Circle has raised a further £47.5 million through a share placing on the stock market.
The deal involved both existing shareholders and Invesco, which Circle described as “a significant new institutional investor”. Invesco accounts for around £20 million of the new equity.
Circle outlined a range of uses for the proceeds, including meeting working capital requirements at its private hospital in Bath, and at NHS Hinchingbrooke, where it began a management franchise in February.
It will also use the fundraising to repay its outstanding £14.1 million loan from JCAM, and to complete the commissioning of its new private hospital in Reading. However, Circle confirmed the funds would not be used for the construction of Circle Manchester.
Circle chief executive Ali Parsa (pictured) told HealthInvestor he believed this would be the firm’s last fundraising: “In terms of equity raising, this should be it for now – unless we grow faster than our projections. If we open hospitals in the sequence that we plan, and we win more government work, we will be sustainable.”
Parsa said that the fundraising would also send a strong message to its customer base.
“We wanted to show our customers that we had sufficient bandwith to continue to grow,” he said. “Our competitors like to say we won’t be around for the long term, but we will be."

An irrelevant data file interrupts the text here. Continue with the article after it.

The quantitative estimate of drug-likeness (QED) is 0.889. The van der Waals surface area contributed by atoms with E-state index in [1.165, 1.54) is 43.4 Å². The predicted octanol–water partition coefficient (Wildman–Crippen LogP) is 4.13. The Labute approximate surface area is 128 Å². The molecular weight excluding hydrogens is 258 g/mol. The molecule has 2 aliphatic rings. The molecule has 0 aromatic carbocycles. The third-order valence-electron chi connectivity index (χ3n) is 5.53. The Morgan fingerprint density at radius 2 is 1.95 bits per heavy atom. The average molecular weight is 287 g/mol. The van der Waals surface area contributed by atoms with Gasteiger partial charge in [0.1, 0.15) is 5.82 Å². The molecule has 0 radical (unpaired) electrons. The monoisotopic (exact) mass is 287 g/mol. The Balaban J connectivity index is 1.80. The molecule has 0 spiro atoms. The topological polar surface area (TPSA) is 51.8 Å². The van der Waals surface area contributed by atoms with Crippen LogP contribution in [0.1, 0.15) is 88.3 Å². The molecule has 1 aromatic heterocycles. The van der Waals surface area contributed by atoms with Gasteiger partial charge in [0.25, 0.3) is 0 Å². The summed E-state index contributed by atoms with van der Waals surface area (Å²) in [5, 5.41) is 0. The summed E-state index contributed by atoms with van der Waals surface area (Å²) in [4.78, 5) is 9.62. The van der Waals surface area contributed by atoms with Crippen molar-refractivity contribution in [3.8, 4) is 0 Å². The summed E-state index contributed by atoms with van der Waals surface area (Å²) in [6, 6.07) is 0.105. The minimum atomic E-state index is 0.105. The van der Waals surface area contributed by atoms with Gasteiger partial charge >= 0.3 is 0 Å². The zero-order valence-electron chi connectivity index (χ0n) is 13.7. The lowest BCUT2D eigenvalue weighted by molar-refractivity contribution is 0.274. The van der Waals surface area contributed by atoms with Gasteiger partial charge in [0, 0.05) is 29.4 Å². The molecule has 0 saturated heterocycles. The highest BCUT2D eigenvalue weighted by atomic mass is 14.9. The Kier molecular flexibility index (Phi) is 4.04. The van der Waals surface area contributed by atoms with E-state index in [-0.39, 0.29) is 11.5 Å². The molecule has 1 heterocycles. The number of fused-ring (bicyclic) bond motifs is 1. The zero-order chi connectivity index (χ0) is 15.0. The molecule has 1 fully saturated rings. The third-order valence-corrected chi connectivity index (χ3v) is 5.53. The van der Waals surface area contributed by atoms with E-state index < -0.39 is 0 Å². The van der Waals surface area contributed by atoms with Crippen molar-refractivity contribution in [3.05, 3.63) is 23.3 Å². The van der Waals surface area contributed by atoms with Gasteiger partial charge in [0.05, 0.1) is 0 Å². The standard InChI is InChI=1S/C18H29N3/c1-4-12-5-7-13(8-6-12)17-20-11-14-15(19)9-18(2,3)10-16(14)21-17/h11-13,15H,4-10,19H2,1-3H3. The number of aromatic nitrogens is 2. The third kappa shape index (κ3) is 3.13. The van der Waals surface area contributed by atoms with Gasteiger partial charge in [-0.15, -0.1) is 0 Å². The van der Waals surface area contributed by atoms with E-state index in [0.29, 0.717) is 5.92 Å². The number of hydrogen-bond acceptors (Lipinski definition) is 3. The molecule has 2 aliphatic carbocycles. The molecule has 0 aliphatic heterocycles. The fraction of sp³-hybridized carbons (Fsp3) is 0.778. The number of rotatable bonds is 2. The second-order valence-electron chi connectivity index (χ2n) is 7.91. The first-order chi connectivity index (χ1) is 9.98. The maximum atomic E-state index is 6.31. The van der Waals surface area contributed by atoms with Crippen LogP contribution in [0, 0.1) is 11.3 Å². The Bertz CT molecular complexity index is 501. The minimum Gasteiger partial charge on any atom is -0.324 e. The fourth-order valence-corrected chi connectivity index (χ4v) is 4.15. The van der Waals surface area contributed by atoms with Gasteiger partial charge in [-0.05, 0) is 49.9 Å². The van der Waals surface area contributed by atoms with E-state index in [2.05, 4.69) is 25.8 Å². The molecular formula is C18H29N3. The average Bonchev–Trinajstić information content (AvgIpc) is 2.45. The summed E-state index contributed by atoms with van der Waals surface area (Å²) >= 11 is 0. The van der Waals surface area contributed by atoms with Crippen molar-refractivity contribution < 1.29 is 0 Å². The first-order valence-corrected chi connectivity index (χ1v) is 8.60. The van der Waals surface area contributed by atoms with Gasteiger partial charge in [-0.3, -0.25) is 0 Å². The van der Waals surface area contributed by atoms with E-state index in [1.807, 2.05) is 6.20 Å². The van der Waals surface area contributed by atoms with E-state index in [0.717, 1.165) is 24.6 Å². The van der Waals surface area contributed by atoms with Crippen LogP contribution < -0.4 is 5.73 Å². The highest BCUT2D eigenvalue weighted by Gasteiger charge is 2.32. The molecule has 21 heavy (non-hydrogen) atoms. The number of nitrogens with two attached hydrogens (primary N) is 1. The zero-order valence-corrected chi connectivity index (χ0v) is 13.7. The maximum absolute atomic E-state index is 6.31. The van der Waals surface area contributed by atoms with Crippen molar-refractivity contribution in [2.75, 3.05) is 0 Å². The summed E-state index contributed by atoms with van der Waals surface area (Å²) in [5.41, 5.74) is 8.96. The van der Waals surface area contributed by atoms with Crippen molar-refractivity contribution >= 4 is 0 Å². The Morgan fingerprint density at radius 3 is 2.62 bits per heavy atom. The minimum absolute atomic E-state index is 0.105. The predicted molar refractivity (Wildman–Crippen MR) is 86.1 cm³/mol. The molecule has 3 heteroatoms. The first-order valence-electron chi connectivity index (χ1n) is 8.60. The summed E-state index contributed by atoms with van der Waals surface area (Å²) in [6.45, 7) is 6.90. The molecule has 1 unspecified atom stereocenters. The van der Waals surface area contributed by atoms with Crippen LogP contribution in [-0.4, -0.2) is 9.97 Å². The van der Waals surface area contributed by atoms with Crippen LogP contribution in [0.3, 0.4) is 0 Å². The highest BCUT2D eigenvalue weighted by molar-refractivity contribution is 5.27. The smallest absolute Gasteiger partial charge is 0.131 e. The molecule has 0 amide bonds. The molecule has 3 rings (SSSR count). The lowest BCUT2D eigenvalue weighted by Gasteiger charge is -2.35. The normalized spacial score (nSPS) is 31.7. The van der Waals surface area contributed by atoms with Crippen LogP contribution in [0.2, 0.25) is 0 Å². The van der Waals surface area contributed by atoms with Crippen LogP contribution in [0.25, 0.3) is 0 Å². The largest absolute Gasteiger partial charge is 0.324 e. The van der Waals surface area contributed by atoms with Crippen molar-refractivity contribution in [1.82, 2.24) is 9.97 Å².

Since the start of 2011, Circle has raised over £100 million from its investors.
The share placing was announced on the same day the firm reported results for the year ended 31 December 2011. Circle continued to make an operating loss, though this was down 46.6% to £18.5 million (2010: £34.7 million). Loss and total comprehensive loss for the financial year fell 18% to £32.3 million.
Total revenues were down 2.4% to £74.6 million (2010: £76.5 million), though Circle pointed out the fall included the loss of its Burton NHS Treatment Centre.
Revenue at Circle's remaining treatment centre in Nottingham rose 6.6% to £51.2 million, and revenues more than doubled at Circle Bath to £12.2 million.
The Nottingham centre is due to be re-tendered before Circle’s contract expires in July 2013. The firm said it is “awaiting details of the proposed re-tendering”, but added that if the re-tendering process does not commence soon, “we expect that an extension to the current contract is a reasonable prospect”.
As well as looking for more NHS work, Circle said it was continuing to explore funding options “in challenging financial markets” for the construction of new private hospitals in Manchester and Birmingham.